What Every Musician Should Learn From the Greatest Live Performer of Our Generation
You may not know the most talented live musician of our generation, and if you did, you might think he is a comedian. Reggie Watts is a comedian, but he's fundamentally a musician. Specifically, he's the most talented live performer of our generation.
The reason? Every single thing he does is improvised. And it's always unbelievably brilliant and catchy.
Born Reginald Lucien Frank Roger Watts in Germany, the bushy-haired artist moved to New York in 2003 to explore stand-up. He soon found his unique musical comedy style, and it's been his focus ever since.
Music had been an integral part of his life, having started piano and violin lessons as early as age 5. He began playing improv concerts and attracted fanatical fans among some of the most influential people in music and comedy. He headlined for Conan O'Brien, performed on the late night shows, landed a co-host/band-leading gig on IFC's Comedy Bang! Bang! and had a featured appearance at the last ever LCD Soundsystem concert. He's managed to develop an incredibly devoted fan base, while maintaining an inexplicable anonymity and total creative control.
In that way, he's completely different from almost every noted live act today. Gigantic acts like Justin Bieber, U2, Miley Cyrus and the infallible Beyoncé can easily fill 20,000-seat venues, but they do so by presenting heavily choreographed shows. U2 is noted for constructing the biggest ever live set, the "Claw" behind the 360 Tour that grossed nearly $1 billion. Queen B's shows are filled with intensely choreographed dances and pyrotechnics. And the Cyrus Bangerz tour has been carefully plotted to elicit as much shock as it can.
Watts happily assumes the role of the anti-pop star, playing to his two biggest strengths, musicianship and improvisation, to make each and every set a totally new and unreplicated experience for the crowd. Through this steadfast commitment, he's a welcome breath of originality in the all too stale and pricey world of live performance.
Watts has quietly carved out his own specific type of fame through festivals, clubs and millions of hits on YouTube, and there's no end in sight. He's content with his place in the industry, though he's cautious of the hyperbolic acclaim that comes with being a musical celebrity. "I'm very suspicious of people that are celebrated as original," he told Vice.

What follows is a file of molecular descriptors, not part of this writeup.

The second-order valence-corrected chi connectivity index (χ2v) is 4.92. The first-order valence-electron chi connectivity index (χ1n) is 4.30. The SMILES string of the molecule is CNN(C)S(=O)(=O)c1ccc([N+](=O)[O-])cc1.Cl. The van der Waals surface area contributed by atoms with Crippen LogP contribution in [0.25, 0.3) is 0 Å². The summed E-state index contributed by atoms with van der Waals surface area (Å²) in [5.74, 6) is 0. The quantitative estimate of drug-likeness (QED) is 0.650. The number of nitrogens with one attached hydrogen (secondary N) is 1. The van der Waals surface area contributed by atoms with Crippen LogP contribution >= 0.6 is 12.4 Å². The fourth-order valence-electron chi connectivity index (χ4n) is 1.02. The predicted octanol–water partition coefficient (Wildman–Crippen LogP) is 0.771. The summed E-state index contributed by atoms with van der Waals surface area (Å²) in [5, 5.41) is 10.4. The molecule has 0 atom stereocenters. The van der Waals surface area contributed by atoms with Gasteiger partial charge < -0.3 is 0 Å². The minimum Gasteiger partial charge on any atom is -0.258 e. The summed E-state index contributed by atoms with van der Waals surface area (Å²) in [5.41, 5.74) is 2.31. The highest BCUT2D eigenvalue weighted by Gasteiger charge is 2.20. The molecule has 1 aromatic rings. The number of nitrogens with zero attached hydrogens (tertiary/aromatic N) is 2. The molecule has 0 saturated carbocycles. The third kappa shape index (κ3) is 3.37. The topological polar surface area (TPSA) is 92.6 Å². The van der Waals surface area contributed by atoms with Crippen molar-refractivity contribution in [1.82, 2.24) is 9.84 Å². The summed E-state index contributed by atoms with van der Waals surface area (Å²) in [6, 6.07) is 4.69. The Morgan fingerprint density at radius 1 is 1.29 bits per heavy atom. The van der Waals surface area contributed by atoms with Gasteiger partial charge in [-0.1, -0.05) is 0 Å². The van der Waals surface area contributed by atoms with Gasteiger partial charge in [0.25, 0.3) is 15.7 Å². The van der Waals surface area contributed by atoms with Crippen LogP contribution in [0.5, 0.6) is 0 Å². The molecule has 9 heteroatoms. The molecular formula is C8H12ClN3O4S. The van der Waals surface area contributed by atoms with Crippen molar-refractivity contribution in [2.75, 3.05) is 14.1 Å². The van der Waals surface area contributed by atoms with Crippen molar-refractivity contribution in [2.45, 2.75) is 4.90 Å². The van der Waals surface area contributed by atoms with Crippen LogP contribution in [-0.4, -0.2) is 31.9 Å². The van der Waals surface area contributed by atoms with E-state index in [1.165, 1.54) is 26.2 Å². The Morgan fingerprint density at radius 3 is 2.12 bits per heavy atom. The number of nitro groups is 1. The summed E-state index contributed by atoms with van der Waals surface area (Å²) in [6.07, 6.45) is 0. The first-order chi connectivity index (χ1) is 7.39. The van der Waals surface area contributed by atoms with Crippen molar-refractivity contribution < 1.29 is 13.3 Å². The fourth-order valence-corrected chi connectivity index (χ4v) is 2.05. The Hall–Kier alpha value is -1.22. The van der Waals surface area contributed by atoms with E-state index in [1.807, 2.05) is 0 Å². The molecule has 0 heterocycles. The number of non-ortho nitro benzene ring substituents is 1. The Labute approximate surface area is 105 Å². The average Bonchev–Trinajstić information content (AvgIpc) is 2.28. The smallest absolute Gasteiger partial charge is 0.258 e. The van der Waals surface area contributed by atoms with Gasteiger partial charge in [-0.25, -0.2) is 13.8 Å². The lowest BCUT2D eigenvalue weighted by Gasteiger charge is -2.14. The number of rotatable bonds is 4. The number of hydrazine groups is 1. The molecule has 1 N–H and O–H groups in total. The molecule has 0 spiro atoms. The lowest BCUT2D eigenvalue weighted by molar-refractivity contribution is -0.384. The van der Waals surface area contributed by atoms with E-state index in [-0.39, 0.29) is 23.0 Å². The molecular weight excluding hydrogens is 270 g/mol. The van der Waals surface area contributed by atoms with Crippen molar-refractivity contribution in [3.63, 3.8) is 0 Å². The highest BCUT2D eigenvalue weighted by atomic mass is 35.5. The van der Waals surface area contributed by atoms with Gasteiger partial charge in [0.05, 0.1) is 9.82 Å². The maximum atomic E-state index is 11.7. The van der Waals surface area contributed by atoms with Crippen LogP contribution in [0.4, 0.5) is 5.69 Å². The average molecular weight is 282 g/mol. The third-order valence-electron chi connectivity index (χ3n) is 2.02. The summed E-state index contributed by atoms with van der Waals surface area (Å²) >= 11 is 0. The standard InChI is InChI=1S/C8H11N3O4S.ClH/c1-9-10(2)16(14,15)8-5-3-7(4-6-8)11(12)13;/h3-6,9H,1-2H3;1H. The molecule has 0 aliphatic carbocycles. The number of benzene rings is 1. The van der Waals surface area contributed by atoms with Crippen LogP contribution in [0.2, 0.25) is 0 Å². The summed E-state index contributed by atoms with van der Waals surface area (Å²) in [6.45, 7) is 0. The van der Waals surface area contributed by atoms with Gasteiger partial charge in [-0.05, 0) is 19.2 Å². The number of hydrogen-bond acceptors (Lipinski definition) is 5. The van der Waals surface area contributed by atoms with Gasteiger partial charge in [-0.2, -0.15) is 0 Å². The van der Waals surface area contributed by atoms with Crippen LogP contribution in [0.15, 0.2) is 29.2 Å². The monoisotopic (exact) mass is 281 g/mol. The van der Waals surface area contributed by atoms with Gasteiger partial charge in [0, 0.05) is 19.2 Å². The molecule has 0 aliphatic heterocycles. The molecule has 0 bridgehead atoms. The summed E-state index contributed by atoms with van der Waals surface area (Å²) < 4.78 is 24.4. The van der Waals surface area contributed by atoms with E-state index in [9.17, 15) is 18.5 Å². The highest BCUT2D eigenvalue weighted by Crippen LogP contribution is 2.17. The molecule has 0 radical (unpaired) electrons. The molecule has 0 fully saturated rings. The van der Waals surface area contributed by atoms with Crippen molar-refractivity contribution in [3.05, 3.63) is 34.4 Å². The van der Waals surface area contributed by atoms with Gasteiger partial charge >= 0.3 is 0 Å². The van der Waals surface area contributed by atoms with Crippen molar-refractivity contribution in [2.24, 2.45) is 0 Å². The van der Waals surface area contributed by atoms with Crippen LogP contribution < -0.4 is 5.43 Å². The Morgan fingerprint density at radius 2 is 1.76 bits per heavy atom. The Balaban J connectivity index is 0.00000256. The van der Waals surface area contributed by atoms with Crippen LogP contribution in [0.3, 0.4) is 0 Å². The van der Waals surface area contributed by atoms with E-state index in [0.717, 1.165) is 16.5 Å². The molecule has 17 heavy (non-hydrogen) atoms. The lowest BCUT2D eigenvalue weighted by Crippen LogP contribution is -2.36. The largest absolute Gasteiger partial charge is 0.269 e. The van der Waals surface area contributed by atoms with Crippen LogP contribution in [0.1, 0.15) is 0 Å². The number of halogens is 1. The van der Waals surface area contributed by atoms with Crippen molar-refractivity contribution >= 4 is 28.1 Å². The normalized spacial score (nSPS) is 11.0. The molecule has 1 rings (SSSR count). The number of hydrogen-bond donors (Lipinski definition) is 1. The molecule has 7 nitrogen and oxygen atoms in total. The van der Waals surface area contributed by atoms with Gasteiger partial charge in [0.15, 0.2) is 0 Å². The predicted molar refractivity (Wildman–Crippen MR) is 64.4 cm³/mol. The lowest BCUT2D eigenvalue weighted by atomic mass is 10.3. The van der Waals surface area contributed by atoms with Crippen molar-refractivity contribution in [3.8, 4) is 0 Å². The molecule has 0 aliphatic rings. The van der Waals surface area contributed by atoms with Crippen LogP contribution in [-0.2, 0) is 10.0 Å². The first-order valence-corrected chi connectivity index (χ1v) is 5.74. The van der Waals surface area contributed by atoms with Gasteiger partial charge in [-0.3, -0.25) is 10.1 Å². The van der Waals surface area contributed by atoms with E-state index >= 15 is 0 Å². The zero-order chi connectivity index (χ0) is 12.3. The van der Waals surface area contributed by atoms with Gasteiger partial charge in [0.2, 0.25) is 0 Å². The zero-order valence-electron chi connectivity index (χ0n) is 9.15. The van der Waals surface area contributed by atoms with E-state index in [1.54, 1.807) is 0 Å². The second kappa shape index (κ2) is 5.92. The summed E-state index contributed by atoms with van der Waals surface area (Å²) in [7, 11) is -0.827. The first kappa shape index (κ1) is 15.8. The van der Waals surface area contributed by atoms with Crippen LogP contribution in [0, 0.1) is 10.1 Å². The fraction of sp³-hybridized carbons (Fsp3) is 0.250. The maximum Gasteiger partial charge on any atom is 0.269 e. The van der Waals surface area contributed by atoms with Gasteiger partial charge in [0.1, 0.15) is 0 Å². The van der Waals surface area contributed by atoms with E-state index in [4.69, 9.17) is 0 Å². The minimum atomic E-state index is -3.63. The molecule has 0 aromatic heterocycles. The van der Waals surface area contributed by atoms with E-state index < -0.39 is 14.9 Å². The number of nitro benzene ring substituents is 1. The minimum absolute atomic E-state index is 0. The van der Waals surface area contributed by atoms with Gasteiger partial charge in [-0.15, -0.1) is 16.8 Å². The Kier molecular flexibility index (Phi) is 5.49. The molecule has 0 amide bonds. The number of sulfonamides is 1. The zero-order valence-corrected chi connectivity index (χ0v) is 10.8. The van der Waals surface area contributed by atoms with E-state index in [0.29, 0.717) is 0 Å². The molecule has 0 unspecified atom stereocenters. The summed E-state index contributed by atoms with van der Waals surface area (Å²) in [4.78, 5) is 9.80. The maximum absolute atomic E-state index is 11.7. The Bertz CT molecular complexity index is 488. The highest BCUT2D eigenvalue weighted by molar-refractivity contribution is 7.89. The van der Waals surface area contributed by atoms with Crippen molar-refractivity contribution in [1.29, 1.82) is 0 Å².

But few words better describe the mix of his four-and-a-half octave range, masterful beatboxing and virtuoso piano melodies. He tells each audience a different story. His process, though, is straightforward.
"It keeps me on my toes, it keeps me entertained. I don't like the feeling of having to remember something," he told CBC's Jian Ghomeshi in June.
In an interview with the Believer, Watts said, "There's no logical narrative [in my performances], and usually I'm looking for things that are very disparate, so that I'm making sense out of nonsense."
"Basically, I look at how much time I have and just kind of go for it," he told the AV Club.
He moves from hip-hop beats to Ben Folds-esque refrains in the blink of an eye. When the music stops, he'll assume a British accent to talk astrophysics. Then he'll speak in the whiny timbre of a tween named Claire. And seconds later, he's embodying the cadence of a smooth-talkin' Isaac Hayes soul singer. Watts is the Muhammad Ali of improv. He bobs and weaves around the stage and strikes in flurries, hitting the ears when least expected.
"I believe that chaos will often provide more interesting results than things that I can preconceive beforehand anyways," he said in July. "I like surfing the chaos."
The Afro-ed, suspendered face of live music is always ready for his next set. Nobody has seen what comes next. Watts guarantees it.